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C.N.P Poetry 

  • Writer's pictureCathexis Northwest Press

At the Santa Monica DMV; Troy; Ctimene

By: Noah B. Salamon

At the Santa Monica DMV

The woman ahead of me

cannot be 27. She

is not quite blonde

(the writing on her form is

elegant and looping, suggesting

whimsy) -- but

at the Santa Monica DMV

she conjures a favorite version

of her self

into the database

and all those polished selves

create a golden dream

sometimes, they even let you

retake the headshot


He first heard Homer

through wine-stained teeth --

beard still stained from supper

a drunk -- as he stocked shelves

in Brandenberg, before

he took ship

for Venezuela -- (he never

made it) -- sold gold

in California, and indigo

in Russia -- but never forgot

the intoxicated dactyls

And when he used his treasure

to dig for Priam’s, no one

believed he would find anything --

maybe some stray gold to smuggle --

But his wife wore

on her splendid brow

the jewels he thought Helen left behind

as she watched the towers burn


He -- only he -- backed away

from that charmed and charming home

peopled by those strange animals

who knelt and gnawed

but never growled

I was lonely then too

lonely as Penelope, lonely

as only a sister can be, how

I spent my days --

no one noticed

Honor is in my name, value --

but I am not the one they

sing about. Brother -- king

he took with him my husband --

mother followed too

I see them only

in glimpses of filtered light

on the backs of waves


Noah B. Salamon is the English Department Chair at Sierra Canyon School in Chatsworth, California. He received his MA in English from Loyola Marymount University. HIs chapbook A Series of Moments was recently published by Finishing Line Press, and his poetry has appeared in such journals as Borderlands: Texas Poetry Review, The Stillwater Review, New Limestone Review, and HCE Review. His essay “The Transformative Effect of Color in the Poetry of Tomas Tranströmer” was published on the World Literature Today blog in 2014.

“At the Santa Monica DMV" speaks to that fabled California desire to reinvent the self. I thought about the collective effect of this desire. Why Santa Monica? Maybe because of the meter and timbre of the words “Santa Monica,” and maybe because of the role Santa Monica plays in the collective imagination as the beachy, sun-soaked, western terminus of LA. (It bears adding that this is poetry, not history, and not an endorsement of the character’s (possible) stretching of the truth.)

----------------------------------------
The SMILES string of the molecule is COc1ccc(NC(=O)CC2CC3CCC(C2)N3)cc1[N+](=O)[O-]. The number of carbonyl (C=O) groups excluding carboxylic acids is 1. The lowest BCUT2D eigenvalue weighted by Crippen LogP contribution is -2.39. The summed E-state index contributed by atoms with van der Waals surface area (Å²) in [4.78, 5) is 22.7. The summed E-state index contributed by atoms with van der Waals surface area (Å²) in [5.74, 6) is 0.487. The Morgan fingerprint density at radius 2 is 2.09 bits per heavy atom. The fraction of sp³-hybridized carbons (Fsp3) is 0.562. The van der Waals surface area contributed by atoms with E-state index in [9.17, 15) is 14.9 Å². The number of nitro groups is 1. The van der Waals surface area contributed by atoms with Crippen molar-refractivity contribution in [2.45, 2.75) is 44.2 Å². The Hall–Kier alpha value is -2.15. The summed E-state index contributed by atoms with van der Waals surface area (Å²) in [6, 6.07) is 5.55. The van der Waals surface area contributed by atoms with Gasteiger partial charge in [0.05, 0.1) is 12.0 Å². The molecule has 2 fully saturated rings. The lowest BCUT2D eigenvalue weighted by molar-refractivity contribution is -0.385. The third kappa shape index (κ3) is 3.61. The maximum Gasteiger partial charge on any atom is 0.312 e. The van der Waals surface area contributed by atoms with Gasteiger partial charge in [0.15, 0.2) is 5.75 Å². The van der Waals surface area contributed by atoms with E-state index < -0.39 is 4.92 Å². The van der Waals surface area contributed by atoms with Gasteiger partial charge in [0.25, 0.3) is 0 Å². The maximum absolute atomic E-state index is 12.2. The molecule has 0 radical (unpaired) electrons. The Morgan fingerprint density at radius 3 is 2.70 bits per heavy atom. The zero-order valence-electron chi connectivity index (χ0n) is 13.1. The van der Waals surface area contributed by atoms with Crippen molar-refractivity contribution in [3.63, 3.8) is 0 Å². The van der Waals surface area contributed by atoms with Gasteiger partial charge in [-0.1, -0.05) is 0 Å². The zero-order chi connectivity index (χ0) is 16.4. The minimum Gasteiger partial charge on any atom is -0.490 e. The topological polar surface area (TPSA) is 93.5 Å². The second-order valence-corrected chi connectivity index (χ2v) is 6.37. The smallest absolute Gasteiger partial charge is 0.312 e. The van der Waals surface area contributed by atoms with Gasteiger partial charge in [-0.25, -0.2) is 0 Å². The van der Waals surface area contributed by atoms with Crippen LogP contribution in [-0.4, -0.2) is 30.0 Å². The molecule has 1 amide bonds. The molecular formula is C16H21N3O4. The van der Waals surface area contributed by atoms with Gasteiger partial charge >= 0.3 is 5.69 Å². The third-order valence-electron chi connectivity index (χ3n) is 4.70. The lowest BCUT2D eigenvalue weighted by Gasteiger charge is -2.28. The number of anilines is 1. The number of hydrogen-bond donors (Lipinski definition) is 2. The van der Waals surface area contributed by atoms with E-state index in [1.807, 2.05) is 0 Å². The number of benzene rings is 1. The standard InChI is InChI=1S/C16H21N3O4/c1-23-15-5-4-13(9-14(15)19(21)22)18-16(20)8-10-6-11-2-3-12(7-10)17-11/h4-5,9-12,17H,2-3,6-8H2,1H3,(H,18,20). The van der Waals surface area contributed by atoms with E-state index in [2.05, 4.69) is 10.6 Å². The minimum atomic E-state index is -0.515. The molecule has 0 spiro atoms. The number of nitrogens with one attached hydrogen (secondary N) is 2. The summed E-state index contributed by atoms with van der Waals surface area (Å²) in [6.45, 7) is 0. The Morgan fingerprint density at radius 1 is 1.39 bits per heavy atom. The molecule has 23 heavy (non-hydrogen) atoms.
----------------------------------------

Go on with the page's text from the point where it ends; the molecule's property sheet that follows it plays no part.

"Troy" is based on the story of Heinrich Schliemann, which I invite readers to discover for themselves. I have taken some poetic license -- I do not know, for example, if the miller Schliemann heard reciting Troy had a beard - I have imagined the scene. Schliemann thought he found Homer’s Troy, and he probably did, but the items he found dubbed “Priam’s Treasure,” (including “The Jewels of Helen”), some of which Schliemann’s wife wore in a famous photo, probably predate the Troy of Homer’s Iliad (see

It was only after reading and teaching Homer’s Odyssey for years that I noticed the single mention of Odysseus’ sister, Ctimene, in Book XV. I thought she deserved a poem (or poems) of her own, even if it isn’t a full epic. There is much more to write, I think, about her story, which is barely alluded to at all in Homer’s work. I imagine her towards the end of the story, having lost her mother and her husband, who journeyed home from Troy with Odysseus. Her husband was the only one who hung back when the scouting party discovered Circe’s hut -- perhaps knowing this gives Ctimene some solace, even pride -- but he did not show similar caution later in the journey, and he did not make it home.


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